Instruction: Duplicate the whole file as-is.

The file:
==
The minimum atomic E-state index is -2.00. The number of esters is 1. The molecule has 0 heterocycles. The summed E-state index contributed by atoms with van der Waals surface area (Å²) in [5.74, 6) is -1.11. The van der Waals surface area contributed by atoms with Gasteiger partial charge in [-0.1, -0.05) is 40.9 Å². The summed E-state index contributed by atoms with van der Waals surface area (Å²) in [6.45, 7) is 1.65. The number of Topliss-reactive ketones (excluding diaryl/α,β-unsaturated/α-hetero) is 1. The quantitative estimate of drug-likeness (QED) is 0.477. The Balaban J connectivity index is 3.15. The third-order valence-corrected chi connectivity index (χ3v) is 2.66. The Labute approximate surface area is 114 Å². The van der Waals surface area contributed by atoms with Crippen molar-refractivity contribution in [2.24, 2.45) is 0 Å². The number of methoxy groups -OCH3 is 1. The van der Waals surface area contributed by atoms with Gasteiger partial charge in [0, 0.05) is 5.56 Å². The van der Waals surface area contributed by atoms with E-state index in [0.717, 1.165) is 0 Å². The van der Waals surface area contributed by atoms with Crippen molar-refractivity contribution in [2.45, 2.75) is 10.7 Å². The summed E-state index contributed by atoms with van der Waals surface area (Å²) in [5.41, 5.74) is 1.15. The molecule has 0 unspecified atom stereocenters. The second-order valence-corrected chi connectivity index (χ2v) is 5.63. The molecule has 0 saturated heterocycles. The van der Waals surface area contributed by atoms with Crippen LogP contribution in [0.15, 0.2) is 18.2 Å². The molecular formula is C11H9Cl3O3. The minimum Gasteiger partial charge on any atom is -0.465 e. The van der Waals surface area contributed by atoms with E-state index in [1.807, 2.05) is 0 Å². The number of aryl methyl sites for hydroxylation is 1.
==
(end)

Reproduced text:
The minimum atomic E-state index is -2.00. The number of esters is 1. The molecule has 0 heterocycles. The summed E-state index contributed by atoms with van der Waals surface area (Å²) in [5.74, 6) is -1.11. The van der Waals surface area contributed by atoms with Gasteiger partial charge in [-0.1, -0.05) is 40.9 Å². The summed E-state index contributed by atoms with van der Waals surface area (Å²) in [6.45, 7) is 1.65. The number of Topliss-reactive ketones (excluding diaryl/α,β-unsaturated/α-hetero) is 1. The quantitative estimate of drug-likeness (QED) is 0.477. The Balaban J connectivity index is 3.15. The third-order valence-corrected chi connectivity index (χ3v) is 2.66. The Labute approximate surface area is 114 Å². The van der Waals surface area contributed by atoms with Crippen molar-refractivity contribution in [2.24, 2.45) is 0 Å². The number of methoxy groups -OCH3 is 1. The van der Waals surface area contributed by atoms with Gasteiger partial charge in [0, 0.05) is 5.56 Å². The van der Waals surface area contributed by atoms with E-state index in [0.717, 1.165) is 0 Å². The van der Waals surface area contributed by atoms with Crippen molar-refractivity contribution in [2.45, 2.75) is 10.7 Å². The summed E-state index contributed by atoms with van der Waals surface area (Å²) in [5.41, 5.74) is 1.15. The molecule has 0 unspecified atom stereocenters. The second-order valence-corrected chi connectivity index (χ2v) is 5.63. The molecule has 0 saturated heterocycles. The van der Waals surface area contributed by atoms with Crippen LogP contribution in [0.15, 0.2) is 18.2 Å². The molecular formula is C11H9Cl3O3. The minimum Gasteiger partial charge on any atom is -0.465 e. The van der Waals surface area contributed by atoms with E-state index in [1.807, 2.05) is 0 Å². The number of aryl methyl sites for hydroxylation is 1.